The International Criminal Law blog

provided by the Chambers of Nine Bedford Row, London

The International Criminal Law blog

The International Crimes Tribunal in Bangladesh

8 August 2011 by Administrator

The International Crimes Tribunal in Bangladesh is attempting to obscure its accountability by refusing to provide written copies of its oral orders. the ICT and the Government of Bangladesh have frequently attempted to promote the validity of the proceedings in the much criticised national War Crimes Tribunal by asserting that there is a final remedy for any unfairness in the proceedings through the right of appeal after the trials. This is because all rights to interlocutory appeal or challenges to the court have been removed by the founding statute of the International Crimes Tribunal Act 1973, which also removed all constitutional rights from those detained under the powers of the ICTA. The lack of written decisions will inevitably mean that there will be a dispute between the parties as to what was ordered and the reasons for such an order. The lack of fairness in the proceedings so far towards the Defence will inevitably mean that they will be denied the opportunnity to accurately reflect the serial injustices that have taken place and will continue to take place.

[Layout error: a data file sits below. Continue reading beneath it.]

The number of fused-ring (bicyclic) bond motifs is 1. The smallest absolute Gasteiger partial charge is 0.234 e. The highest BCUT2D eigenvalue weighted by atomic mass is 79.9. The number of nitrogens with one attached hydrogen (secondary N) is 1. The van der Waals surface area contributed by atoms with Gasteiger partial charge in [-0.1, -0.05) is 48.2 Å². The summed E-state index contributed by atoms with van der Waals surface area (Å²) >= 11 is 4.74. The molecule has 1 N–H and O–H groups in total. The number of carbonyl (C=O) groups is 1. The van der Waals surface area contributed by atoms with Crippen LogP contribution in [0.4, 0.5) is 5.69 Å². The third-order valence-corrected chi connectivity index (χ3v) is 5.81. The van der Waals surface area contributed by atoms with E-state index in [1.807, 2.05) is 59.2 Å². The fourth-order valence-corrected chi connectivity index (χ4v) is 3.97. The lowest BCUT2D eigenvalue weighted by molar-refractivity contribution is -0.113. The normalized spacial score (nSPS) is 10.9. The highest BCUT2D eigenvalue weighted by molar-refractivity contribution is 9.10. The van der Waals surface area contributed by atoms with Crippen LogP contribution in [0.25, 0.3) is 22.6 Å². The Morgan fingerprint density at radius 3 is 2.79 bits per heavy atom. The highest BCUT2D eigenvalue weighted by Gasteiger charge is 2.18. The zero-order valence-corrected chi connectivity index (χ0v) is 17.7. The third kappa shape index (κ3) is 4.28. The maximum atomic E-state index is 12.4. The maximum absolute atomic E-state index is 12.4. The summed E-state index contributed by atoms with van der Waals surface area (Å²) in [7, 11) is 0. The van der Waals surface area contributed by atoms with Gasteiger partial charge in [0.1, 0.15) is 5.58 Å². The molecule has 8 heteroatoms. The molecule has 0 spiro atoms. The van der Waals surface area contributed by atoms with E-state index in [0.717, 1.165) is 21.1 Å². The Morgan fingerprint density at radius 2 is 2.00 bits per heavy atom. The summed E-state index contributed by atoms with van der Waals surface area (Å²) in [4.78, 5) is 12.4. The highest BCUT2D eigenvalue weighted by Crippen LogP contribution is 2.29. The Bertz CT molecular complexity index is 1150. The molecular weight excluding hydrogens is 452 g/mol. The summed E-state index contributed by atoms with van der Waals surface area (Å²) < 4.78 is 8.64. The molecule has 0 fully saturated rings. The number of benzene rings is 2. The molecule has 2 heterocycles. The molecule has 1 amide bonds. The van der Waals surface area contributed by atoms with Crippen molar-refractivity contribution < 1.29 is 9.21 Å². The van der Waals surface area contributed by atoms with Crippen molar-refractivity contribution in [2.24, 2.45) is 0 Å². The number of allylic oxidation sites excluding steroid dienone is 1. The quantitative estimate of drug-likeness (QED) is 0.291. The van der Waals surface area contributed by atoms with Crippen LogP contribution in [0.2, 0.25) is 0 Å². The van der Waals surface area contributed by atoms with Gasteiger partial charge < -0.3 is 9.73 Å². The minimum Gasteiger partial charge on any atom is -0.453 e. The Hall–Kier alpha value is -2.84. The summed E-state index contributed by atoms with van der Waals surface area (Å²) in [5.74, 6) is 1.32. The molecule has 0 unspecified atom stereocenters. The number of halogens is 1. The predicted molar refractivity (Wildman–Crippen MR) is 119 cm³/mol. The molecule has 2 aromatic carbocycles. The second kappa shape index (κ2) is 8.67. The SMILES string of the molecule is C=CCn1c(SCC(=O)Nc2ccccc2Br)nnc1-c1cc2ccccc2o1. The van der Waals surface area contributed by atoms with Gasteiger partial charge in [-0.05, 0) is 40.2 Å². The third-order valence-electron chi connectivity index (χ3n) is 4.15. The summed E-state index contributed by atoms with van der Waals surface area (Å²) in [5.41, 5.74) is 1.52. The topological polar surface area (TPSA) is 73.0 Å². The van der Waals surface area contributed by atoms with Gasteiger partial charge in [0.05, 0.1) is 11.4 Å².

Posted in International
Tagged Bangladesh







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